#HalfBakedHR - Mobile Video Interviewing Prep #HRevolution
by Matthew Stollak on Friday, November 14, 2014
The 7th iteration of HRevolution took place last weekend. Want to know about how it went? Check out the recap HR Happy Hour podcast as well as posts from:
*Ben Eubanks - The Evolution of HRevolution
*Steve Boese - Owning Disruption at HRevolution
*Kellee Webb - HR:Friend or Foe
*Dwane Lay - The Unbearable Lightness of Being Together
*Tim Gardner - I Can't Summarize HRevolution
*Melissa Fairman - Not Your Typical HR Conference
*Broc Edwards - It's Time to Get Bold
*Jennifer Scott - How About A Trust Culture Instead?
*Bonni Titgemeyer - Doodling at HRevolution
As noted before on the blog, William Tincup and I had the honor of presenting a session on Half-Baked HR, a set of 40 HR ideas that are meant to challenge our expectations of what HR can be. These ideas aren't necessarily fully thought out and there may be a company out there that is already trying to carry the idea out, but it hasn't gotten much acclaim. Or, it was a miserable failure and deserves to be in the dustbin of history. Over the next couple weeks, I will share 10 of these half-baked ideas in a more fully developed form on the blog. Without further adieu....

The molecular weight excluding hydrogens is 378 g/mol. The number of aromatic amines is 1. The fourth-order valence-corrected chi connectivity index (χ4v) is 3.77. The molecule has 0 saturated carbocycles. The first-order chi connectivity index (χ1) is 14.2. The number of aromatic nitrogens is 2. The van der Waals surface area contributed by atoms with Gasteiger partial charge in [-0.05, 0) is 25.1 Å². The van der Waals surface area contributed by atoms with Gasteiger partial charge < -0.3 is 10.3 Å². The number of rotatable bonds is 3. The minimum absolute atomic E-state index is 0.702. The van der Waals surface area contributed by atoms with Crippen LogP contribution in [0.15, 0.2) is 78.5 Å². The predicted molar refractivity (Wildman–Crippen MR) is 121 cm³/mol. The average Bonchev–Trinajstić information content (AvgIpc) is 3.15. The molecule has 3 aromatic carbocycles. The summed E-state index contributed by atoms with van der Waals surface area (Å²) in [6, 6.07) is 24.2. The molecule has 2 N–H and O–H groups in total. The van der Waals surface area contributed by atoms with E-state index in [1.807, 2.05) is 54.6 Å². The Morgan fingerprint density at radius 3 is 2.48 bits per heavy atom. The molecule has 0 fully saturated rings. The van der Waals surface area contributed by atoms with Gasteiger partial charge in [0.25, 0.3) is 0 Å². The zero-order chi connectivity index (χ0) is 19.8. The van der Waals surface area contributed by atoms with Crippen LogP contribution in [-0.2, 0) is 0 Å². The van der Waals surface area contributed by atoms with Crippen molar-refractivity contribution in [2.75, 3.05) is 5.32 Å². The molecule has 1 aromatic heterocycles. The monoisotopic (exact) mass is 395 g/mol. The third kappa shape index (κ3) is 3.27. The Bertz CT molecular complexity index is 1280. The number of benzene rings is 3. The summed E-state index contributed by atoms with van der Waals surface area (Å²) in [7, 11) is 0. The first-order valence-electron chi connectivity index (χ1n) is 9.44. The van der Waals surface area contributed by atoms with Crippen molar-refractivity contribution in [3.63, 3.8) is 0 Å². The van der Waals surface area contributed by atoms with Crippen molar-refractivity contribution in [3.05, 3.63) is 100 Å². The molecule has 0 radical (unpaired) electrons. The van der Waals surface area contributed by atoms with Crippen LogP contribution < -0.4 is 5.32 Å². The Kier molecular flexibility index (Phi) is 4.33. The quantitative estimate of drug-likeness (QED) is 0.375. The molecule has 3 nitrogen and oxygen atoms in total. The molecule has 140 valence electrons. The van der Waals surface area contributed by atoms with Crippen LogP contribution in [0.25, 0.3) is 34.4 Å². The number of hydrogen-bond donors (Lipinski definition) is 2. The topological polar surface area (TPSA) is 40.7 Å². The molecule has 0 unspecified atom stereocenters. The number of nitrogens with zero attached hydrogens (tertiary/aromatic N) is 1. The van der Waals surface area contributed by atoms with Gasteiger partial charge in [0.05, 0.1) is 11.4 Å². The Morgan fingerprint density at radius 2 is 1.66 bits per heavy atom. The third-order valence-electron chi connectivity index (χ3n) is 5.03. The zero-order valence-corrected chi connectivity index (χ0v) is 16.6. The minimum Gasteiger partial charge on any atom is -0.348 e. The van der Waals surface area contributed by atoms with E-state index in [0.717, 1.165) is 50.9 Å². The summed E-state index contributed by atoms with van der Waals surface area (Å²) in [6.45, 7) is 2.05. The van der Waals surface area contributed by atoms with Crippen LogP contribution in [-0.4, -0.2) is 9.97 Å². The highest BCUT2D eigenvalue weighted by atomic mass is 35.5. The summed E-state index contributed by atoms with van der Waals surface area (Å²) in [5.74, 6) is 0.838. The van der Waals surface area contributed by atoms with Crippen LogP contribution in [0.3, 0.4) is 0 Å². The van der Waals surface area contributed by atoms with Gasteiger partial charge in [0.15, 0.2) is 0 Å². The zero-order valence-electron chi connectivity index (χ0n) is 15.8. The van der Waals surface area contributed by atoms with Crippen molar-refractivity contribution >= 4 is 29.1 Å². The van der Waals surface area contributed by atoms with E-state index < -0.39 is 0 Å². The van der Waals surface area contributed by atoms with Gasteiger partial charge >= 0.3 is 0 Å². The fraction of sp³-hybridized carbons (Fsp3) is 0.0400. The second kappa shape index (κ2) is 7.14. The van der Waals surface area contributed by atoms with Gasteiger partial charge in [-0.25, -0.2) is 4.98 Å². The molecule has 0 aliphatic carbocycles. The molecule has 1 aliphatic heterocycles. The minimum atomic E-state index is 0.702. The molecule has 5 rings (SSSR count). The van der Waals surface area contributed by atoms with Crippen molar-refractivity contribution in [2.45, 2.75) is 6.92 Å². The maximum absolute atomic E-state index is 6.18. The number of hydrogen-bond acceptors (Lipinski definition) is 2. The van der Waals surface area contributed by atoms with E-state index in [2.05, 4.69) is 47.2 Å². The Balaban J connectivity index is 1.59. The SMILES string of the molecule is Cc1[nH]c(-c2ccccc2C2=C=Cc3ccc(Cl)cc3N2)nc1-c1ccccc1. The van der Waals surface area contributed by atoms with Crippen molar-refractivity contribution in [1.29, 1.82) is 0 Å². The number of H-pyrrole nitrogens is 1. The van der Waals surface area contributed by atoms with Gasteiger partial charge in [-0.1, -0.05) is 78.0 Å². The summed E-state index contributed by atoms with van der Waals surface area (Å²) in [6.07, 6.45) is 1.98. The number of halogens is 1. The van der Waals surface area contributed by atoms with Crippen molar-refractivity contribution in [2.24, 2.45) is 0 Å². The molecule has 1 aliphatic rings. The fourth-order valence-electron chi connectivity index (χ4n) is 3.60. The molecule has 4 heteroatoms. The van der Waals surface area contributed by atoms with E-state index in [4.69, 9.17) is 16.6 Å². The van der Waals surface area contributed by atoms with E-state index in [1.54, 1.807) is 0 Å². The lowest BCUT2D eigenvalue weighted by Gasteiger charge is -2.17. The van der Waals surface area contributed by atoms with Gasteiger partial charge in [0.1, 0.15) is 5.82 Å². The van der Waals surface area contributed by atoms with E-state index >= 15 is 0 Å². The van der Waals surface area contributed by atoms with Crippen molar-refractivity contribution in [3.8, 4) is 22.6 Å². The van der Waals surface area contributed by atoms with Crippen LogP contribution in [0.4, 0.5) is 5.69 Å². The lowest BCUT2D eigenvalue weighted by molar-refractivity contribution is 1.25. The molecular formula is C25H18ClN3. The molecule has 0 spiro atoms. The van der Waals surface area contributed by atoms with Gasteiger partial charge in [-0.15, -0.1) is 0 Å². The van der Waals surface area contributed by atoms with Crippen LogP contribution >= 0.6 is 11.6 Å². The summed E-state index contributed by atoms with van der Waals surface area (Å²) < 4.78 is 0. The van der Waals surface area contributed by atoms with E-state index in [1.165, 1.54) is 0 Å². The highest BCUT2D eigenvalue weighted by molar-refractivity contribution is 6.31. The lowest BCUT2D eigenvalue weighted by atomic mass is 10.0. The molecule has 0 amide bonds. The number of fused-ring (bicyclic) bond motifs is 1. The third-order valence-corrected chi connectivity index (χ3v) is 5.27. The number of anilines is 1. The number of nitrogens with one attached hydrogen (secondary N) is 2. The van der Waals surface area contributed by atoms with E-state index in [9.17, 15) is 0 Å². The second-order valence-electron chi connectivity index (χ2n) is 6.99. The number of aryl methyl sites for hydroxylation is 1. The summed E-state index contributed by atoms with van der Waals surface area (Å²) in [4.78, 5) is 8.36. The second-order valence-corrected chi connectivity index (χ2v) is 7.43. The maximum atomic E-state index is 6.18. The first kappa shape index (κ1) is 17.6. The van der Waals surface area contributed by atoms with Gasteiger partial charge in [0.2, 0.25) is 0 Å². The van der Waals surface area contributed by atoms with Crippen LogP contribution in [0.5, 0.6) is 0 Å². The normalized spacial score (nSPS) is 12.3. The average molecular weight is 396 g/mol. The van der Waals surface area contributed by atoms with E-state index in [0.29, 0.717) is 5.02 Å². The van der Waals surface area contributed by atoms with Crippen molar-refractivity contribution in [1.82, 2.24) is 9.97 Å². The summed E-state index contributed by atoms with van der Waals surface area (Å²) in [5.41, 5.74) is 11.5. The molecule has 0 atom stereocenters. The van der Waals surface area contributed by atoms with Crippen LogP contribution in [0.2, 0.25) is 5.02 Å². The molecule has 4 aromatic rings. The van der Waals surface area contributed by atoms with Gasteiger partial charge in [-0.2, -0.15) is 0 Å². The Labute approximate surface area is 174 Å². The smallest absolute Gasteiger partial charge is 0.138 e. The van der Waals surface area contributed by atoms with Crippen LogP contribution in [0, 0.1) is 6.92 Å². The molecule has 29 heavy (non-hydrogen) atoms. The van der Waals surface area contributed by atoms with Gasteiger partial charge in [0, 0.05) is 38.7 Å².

Half-Baked HR Idea - Mobile Video Interviewing Prep
Video interviewing has grown leaps and bounds over the last few years. More and more companies are utilizing Skype, Google Hangouts, GoToMeeting, or other proprietary software in effort to learn more about a candidate. It makes intuitive sense that this is the next generation approach to recruiting - it contains significantly more information richness than a phone interview, companies are able to save thousands of dollars by not having to bring a candidate, who may be less than stellar, on site, and the technology to conduct video interviewing has gotten cheaper and cheaper.
However, for the candidate, this can often become problematic. The candidate may be dressed inappropriately, hair or makeup may be slightly askew, the Skype connection may be poor or spotty, or the background during the interview may not scream professional.
For example, one candidate I interviewed in the spring had chosen her kitchen as the site of the interview. She was sitting at her kitchen table, the refrigerator was covered with her kids' drawings, and the wallpaper was distracting.
Now, some may argue that where a candidate choose to have the interview may shed insight on the kind of professional he or she is. But, shouldn't we minimize the likelihood of non-job-related factors to creep into the decision-making process?
|The future of video interviewing|
Call me Mark Cuban...I'm ready for my pitch on Shark Tank.